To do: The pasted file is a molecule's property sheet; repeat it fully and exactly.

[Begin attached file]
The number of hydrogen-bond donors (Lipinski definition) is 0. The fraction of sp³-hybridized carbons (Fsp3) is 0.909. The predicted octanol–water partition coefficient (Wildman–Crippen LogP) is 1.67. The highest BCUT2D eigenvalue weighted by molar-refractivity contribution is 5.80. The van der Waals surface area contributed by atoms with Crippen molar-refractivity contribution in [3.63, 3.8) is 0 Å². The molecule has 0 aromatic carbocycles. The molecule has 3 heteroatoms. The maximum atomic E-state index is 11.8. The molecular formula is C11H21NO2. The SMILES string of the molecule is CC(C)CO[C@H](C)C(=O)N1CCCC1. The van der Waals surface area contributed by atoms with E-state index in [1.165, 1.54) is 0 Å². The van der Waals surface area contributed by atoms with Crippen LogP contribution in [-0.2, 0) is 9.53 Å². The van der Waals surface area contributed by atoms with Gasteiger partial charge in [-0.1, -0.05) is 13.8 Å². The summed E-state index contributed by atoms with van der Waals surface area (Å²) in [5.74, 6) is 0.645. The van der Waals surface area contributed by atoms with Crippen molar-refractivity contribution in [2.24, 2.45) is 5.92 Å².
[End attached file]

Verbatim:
The number of hydrogen-bond donors (Lipinski definition) is 0. The fraction of sp³-hybridized carbons (Fsp3) is 0.909. The predicted octanol–water partition coefficient (Wildman–Crippen LogP) is 1.67. The highest BCUT2D eigenvalue weighted by molar-refractivity contribution is 5.80. The van der Waals surface area contributed by atoms with Crippen molar-refractivity contribution in [3.63, 3.8) is 0 Å². The molecule has 0 aromatic carbocycles. The molecule has 3 heteroatoms. The maximum atomic E-state index is 11.8. The molecular formula is C11H21NO2. The SMILES string of the molecule is CC(C)CO[C@H](C)C(=O)N1CCCC1. The van der Waals surface area contributed by atoms with E-state index in [1.165, 1.54) is 0 Å². The van der Waals surface area contributed by atoms with Crippen LogP contribution in [-0.2, 0) is 9.53 Å². The van der Waals surface area contributed by atoms with Gasteiger partial charge in [-0.1, -0.05) is 13.8 Å². The summed E-state index contributed by atoms with van der Waals surface area (Å²) in [5.74, 6) is 0.645. The van der Waals surface area contributed by atoms with Crippen molar-refractivity contribution in [2.24, 2.45) is 5.92 Å².